Superfrog (Team 17 Game, Commodore Amiga 1993) reviewed by AlanG
In the 90s there were really only two platform games. There was Mario, or there was Sonic. Opinion was divided as to which was the best, but it was rare to find someone in both camps. Me? I was a Mario man, preferring the challenge of the slower pace, picking your way through a level carefully, over the manic, ‘charge through as fast as possible’ methods, normally employed by those that preferred their gaming characters to be blue and pointy.
As both were exclusives to Nintendo and Sega respectively, Amiga owners didn’t get to play with either. There were endless platform games released for the ‘mig over the years, but none really came close to recreating the magic that Mario and Sonic could provide, except, maybe, this one.
I realise that may be controversial. Upon reading that rather bold assertion there will be those proclaiming the virtues of the likes of Gods, Assassin, Zool, Robocod and more. But while all solid games in their own right, none captured the cartoony feel, gameplay and the consistency of level offered by Superfrog.
Superfrog, in case you hadn’t already guessed, is a 2-D platform game. It was released in 1993 by Team 17, who at this time could do little wrong, riding the wave of successful games such as Alien Breed, Project X and Alien Breed 2. The hero is a prince who has been turned into a frog, on a mission to save his princess, who has been kidnapped by a witch. Ok, so no prizes for originality and in truth that is a theme for the whole game. You have seen it all before. It’s just this time it is all done very, very well.
At the start of the game the frog is turned into a caped ‘Superfrog’ after drinking Lucozade (yes I know, it was an early commercial tie in, and I didn’t like it either). You work your way through different lands: Forest, Castle, Circus, Ancient Egypt, Ice Caverns and the Interstellar Base, with four levels within each to negotiate. Your frog can run and jump, the jump being nicely controllable even in mid-air. You have a friend; ‘spud’ the potato, which you can fire at some enemies to dispose of them, and you can pick up ‘frog wings’ allowing you to flap your way to previously unreachable parts of a level. You have four hit points, a brush with an enemy will deplete one, while landing in a spiked pit will result in the instant loss of a life. Periodically you will find bottles of Lucozade (nnnngh – product placement again!) which will top up your health, and that’s about it. You work your way through each level, avoiding the bad guys and spiked pits, collecting fruit and gold coins, a certain number of which are required to open the exit to the level. Pretty standard platform fare, so why is it special?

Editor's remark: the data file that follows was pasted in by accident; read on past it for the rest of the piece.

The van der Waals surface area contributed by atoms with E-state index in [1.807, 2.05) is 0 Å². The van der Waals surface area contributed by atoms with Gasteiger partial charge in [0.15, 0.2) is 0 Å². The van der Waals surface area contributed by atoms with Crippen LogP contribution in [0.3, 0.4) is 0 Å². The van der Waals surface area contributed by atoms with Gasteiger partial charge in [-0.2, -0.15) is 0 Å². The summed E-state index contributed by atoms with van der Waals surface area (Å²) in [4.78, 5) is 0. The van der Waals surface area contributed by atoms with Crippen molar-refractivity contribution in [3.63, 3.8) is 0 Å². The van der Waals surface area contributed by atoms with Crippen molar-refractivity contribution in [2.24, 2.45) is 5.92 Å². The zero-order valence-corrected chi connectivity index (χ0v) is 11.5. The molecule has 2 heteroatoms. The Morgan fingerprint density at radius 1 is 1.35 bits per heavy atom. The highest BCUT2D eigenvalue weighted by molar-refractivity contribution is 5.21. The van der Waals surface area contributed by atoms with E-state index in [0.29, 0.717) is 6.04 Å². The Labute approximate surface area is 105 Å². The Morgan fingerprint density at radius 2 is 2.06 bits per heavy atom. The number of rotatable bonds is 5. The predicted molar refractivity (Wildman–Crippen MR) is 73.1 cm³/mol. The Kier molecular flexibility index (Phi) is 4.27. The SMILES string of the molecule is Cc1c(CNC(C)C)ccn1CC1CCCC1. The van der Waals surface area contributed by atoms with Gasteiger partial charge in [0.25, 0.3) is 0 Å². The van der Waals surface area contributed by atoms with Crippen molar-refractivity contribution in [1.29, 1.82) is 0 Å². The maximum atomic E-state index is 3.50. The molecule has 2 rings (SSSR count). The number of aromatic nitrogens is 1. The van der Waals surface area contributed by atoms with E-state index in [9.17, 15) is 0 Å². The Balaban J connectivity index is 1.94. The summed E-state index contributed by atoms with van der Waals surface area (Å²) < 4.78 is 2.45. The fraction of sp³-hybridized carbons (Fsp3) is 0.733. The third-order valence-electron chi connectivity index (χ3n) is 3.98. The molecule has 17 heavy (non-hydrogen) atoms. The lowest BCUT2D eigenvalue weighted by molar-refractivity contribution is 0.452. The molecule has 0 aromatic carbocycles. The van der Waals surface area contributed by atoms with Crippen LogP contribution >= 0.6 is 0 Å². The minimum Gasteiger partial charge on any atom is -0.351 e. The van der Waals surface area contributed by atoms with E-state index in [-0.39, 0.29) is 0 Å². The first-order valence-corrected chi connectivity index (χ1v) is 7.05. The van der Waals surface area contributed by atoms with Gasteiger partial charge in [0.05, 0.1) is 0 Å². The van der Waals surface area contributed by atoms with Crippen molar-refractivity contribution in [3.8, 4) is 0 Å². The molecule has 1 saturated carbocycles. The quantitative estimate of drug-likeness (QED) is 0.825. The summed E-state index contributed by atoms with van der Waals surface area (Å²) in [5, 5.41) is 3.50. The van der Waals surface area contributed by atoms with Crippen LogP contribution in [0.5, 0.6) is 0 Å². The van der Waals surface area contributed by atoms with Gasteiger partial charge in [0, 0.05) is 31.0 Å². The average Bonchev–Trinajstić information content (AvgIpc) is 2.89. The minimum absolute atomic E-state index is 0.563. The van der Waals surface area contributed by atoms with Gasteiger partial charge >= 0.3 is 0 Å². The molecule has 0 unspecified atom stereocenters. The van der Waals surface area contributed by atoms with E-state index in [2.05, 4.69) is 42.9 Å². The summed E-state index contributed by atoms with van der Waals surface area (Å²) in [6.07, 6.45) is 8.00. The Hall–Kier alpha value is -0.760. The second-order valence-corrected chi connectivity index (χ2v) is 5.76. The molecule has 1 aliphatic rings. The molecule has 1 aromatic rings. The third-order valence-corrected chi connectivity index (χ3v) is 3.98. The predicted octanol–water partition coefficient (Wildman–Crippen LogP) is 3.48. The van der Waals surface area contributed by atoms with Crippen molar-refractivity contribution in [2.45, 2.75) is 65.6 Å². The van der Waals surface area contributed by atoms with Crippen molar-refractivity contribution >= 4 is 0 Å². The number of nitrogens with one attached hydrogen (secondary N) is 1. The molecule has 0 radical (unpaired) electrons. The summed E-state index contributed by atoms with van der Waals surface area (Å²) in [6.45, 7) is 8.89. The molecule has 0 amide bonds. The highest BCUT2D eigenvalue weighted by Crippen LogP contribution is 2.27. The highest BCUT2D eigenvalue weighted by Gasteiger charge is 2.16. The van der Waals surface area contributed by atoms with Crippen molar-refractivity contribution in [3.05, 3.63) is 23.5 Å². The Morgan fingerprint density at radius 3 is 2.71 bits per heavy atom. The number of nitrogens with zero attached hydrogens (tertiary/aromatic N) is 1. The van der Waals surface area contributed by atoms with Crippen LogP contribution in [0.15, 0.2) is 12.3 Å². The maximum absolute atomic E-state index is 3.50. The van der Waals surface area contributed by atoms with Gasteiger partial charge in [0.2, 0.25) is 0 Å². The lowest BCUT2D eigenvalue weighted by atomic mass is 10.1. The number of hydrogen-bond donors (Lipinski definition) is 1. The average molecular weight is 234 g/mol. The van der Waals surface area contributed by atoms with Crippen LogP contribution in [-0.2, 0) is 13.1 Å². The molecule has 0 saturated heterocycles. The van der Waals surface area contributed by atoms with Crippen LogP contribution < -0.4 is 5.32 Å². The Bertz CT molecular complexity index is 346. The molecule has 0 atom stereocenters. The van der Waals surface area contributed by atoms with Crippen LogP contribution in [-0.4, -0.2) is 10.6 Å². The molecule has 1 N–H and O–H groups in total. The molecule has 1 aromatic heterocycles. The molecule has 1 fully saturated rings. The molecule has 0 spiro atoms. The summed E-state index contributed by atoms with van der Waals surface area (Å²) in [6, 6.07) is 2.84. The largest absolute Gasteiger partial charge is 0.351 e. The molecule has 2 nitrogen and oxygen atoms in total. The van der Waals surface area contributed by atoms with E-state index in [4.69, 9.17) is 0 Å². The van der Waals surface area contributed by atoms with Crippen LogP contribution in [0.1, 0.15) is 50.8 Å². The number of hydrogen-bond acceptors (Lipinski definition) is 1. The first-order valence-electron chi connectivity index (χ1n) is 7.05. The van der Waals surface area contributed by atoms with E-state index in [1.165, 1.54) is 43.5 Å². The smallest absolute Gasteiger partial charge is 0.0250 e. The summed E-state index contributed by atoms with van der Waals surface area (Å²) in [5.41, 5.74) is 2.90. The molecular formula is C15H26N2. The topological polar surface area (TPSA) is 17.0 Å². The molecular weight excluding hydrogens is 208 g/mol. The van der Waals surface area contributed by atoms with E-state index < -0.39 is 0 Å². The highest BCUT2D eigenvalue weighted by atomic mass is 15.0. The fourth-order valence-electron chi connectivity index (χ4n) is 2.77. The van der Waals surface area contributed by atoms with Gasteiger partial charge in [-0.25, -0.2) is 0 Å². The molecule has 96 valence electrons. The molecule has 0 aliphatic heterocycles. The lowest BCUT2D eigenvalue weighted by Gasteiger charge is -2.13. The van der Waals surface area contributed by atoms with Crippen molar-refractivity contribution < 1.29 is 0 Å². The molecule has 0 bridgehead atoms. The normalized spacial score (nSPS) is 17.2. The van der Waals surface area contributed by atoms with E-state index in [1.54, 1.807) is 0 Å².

Well for a start it looks phenomenal. Team 17’s games always look good and this is no exception. It is quite beautifully drawn with each level having its own distinctive but spectacular appearance. The animation is pixel smooth, aesthetically significantly head and shoulders above most other Amiga games at the time. When you compare it with its rival titles it genuinely has the look of something running on a more advanced platform. It sounds great too, with nice sound effects and really catchy music that you will be humming hours after playing.
Each level contains one or more hidden areas which contain lots of bonus items, including coins and fruit (of course). The more you collect the more spins you get on a slot machine which is accessed between levels. Prizes include points, extra lives and level codes. The gameplay is hard but in general is scrupulously fair; this is a game that takes a lot of dedication and plenty of hours’ commitment to make significant progress. The levels offer the opportunity to explore vertically as well as horizontally, as opposed to the Mario and Sonic games of the time which were predominantly linear left-to-right affairs. The level design is very good and it is rare that you won’t know where you are supposed to be going. Of its two rivals, I would consider it much closer to Mario than Sonic. Rushing through the game will only result in a premature demise. For the most part, care is needed. There are occasions where a ‘speed-up’ pill will allow you to hit the turbos and zoom along impressively, but a ‘slow-down’ equivalent will always appear a short while later before the next danger looms.
Rather amusingly, to make it to the final Interstellar base level, you enter a ‘Project F’ section where you fly through space using a jet pack and armed with a blaster, in a nice nod towards ‘Project X’, Team 17’s ‘shoot-em-up’ offering from the year before.
Now, for balance, I need to list some negatives and in truth that isn't easy. I suppose the instant spike death can be frustrating and there are a few secret holes which can open beneath you without warning, dropping you to a point much earlier in the level which is undoubtedly irritating, especially when you are caught out for a scond and third time.
But that’s about it. I’m really struggling to think of anything negative to say. Make no mistake, this is a fabulous game. It is finely crafted platform fun which looks stunning and plays exceptionally well. I personally rate it as the best platform game on the Amiga with only Gods coming close. In my humble opinion it buries Zool, Robocod and Assassin, by having real character and identity, something that was lacking in those titles despite their efforts to stand out.
Is it a Sonic or Mario beater? Well no of course not, but it comes much closer than some may have expected. In fact I am going to fire it up again now…
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